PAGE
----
Natural born Killers

Metromix, 8 September 2004

Actually, not really. Those songs about murder? They're pure fiction, we're told

Las Vegas is a breeding ground for many things, but considering that most DJs in town play Korn and Slipknot in between striptease sets, good music has never been one of them. But even Sin City's bad music genes can have the occasional mutation.

Enter Vegas natives The Killers, four new-wave hipsters whose synth beats, glammy guitars and morbid tales of love sound like Duran Duran and Depeche Mode teaming up for a blackjack game. Even Morrissey himself took notice of the group's debut, "Hot Fuss," and enlisted them to open his summer tour.

Between stops in Europe and Japan, and before a series of dates with the Pixies, The Killers will stop in Chicago for their own headlining gig. We caught up with singer Brandon Flowers to find out what the, er, fuss is all about.

Your album dwells a bit on murders and stalkers. Where's all this anger from?

I've always loved crime shows on TV, and I love horror films. "The Ring," "The Exorcist," "The Omen." The old man in "The Exorcist"--oh my gosh. He scares the hell out of me. It's fun to write about dark things. Some of the characters are real, but none of the murders are true, though, I promise.

You've played Chicago a few times. Have you gotten to hang out in the city at all?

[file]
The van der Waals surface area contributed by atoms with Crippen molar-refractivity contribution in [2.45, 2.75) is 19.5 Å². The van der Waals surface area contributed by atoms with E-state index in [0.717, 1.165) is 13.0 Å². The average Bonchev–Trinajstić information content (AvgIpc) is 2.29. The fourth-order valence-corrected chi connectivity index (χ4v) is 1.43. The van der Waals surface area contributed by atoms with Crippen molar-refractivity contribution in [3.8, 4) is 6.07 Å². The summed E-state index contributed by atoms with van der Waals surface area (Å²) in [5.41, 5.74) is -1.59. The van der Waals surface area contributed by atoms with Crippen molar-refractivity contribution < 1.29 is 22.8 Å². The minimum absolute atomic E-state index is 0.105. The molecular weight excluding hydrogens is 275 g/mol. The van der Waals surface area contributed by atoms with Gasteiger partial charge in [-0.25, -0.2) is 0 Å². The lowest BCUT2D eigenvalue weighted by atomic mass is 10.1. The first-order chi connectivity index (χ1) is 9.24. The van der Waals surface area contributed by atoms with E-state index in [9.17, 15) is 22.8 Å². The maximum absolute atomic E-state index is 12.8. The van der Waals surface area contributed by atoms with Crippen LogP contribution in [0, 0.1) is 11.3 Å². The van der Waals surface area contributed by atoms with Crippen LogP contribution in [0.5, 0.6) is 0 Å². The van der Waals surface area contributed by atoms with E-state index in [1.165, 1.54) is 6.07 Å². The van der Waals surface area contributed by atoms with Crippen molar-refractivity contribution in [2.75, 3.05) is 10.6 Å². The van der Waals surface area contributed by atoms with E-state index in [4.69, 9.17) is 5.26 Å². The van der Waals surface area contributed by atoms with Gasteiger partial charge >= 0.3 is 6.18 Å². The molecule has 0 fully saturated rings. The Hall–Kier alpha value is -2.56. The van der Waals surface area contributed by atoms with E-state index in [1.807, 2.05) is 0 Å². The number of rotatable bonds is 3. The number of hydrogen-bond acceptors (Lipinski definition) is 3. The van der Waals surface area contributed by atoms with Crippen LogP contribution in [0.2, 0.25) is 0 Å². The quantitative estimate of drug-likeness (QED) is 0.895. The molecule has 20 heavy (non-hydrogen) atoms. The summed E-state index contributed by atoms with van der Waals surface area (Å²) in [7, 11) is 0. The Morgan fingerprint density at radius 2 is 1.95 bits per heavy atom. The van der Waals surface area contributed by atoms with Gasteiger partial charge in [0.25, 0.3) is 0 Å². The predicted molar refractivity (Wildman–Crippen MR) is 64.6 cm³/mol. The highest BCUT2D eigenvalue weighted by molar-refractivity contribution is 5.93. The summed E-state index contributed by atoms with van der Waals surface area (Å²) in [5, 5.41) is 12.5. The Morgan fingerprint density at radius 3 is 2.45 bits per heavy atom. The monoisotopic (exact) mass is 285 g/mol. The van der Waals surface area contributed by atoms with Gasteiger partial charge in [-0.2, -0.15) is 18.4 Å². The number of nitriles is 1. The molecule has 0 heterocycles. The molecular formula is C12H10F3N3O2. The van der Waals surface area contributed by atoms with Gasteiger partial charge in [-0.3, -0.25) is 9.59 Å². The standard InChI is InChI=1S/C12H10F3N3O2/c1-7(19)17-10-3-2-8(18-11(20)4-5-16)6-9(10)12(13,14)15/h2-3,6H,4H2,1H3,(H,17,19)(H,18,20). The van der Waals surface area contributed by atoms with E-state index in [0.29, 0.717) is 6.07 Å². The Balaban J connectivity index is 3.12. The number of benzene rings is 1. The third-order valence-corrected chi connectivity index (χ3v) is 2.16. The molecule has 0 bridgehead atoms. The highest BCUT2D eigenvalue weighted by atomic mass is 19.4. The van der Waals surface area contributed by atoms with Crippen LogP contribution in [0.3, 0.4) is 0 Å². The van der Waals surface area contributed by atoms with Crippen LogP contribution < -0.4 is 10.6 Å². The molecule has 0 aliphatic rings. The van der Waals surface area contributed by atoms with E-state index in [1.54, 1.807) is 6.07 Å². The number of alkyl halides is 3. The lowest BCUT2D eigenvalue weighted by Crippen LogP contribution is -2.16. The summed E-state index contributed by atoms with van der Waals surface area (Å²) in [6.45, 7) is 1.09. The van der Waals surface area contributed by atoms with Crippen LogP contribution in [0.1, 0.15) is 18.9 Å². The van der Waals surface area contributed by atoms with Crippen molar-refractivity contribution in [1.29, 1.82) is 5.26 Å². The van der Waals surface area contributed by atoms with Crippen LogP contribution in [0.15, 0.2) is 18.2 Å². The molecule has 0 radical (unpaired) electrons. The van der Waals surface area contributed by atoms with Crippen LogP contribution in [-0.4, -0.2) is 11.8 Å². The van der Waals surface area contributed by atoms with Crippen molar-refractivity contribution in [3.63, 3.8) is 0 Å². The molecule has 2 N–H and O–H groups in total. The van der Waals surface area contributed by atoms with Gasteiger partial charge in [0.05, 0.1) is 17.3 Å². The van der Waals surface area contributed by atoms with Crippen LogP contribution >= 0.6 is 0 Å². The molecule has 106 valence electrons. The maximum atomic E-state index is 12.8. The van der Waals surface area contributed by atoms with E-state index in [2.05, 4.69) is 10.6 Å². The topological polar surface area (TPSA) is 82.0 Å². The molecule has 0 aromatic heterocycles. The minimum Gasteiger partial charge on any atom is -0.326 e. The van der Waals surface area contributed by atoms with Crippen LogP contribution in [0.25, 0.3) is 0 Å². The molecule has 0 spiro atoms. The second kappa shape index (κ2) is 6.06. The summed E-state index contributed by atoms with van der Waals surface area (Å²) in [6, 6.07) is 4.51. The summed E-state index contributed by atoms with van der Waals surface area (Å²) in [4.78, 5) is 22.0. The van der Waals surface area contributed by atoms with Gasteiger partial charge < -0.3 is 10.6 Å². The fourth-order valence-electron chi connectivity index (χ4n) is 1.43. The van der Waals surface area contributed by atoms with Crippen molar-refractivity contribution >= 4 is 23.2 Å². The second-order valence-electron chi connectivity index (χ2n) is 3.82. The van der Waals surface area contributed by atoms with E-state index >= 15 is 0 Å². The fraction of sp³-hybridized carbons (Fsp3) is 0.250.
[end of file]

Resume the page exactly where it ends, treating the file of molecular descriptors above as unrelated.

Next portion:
It's cliched, but we went for Chicago-style pizza. It was awful. I still love the cheap pizza --Little Ceasar's, Pizza Hut.

Before joining The Killers, I hear you were a bellhop at the Gold Coast Hotel in Vegas.

First of all, I was a bell-man. And it wasn't as exciting as it's made out to be. It was usually just miserable. I'd make like $2 on the graveyard shift. It was Western-themed, and sometimes, when the rodeo was in town, I used to have to cart these really heavy brass sculptures into the cowboys' rooms, like an old man smoking a pipe, or a cowboy riding a bull. I don't know what was going on with that.

Rumor has it that Andy Dick recently got, um, fresh with your lawyer.

He humped his leg at Coachella. Whatever. Isn't he in his 40s? Grow up, dude. It's OK to be young at heart, but humping someone's leg is ... well, a little too young.

Your sound is decidedly retro. Is that a conscious choice?

Yeah, well, I don't want to really be influenced by someone right now. Maybe it's an ego thing. Everything today sucks ... Bands like The Stills bother me because they're all style and no substance. It's totally obvious that these kids don't love the classics like we love them. They're just in it for the now.

The last time you played in Chicago, one of your amps caught on fire. What happened?

Just a freak accident, really. It was my monitor. We were playing "Mr. Brightside," and I saw a little flame, and five seconds later it was flames everywhere, two feet high in the middle of the stage.

Feel like you were having a Hendrix moment?

Ah, I don't know. We put it out with a fire extinguisher, which wasn't very Hendrix at all. It was definitely not one of rock's greatest moments.